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PCRing small region on genomic DNA


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#1 cells

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Posted 26 May 2011 - 03:19 PM

Hi, I'm trying to amplify a small (67 bp) region on some genomic DNA samples. I was wondering what conditions I need to consider for the PCR run for amplifying such a small fragment. I've tried the run with an actin control (of ~500bp) and the only thing that shows up on the gel is actin (no other bands are visible).

Currently I'm using 200ng genomic DNA with 400nM primers in a final volume of 25uL. I've run the same sample for RT-PCR using a commercial mastermix and there is product formed (even when run on a gel) so I don't think it is a primer issue.

Any suggestions? Thanks.

#2 Adrian K

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Posted 26 May 2011 - 08:08 PM

Actually, what is your purpose of amplifying of such a small fragment? whay cant you amplify sthg bigger so that is easier to view in gel??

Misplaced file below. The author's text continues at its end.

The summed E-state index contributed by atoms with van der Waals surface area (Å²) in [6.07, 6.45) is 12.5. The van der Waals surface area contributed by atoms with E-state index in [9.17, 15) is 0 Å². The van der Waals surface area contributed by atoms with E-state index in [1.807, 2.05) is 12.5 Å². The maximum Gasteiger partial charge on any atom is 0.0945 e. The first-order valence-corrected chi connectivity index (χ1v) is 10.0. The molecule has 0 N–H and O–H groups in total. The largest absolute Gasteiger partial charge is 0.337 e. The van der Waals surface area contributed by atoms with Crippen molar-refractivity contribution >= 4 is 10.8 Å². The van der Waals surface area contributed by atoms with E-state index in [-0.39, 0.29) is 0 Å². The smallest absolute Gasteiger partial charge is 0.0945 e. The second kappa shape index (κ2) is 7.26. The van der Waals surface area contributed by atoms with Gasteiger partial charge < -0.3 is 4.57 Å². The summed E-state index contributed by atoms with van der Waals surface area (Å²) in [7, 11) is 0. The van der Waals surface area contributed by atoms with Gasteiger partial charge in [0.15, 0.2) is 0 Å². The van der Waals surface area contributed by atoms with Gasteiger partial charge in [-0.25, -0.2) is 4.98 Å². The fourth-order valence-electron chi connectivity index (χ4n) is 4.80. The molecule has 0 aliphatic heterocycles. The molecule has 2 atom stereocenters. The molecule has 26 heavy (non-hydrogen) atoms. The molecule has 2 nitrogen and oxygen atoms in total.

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#3 cells

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Posted 27 May 2011 - 11:59 AM

Actually, what is your purpose of amplifying of such a small fragment? whay cant you amplify sthg bigger so that is easier to view in gel??



I'm actually going to be doing HRM (high resoution melt) using these primers and for HRM the amplicon size is recommended to be small. But first I want to make sure I'm amplifying the right region so I need to sequence the amplicon. I'm trying to just do traditional PCR first so I can send the sample for sequencing.

#4 Trof

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Posted 27 May 2011 - 12:11 PM

HRM amplicons are recomended to be small but not that small. 100 - 200 bp is OK, you may have more problems with amplicon as short as 67 bp. It may be difficult to sequence such small fragment, 30 - 40 bp are usually lost at the beggining and you maybe wouldn't be able to get a clear read up to the end.
If you're not sure what are you amplifying, then your primers may just have wrong sequence and that's the reason why you can't see anything on the gel.

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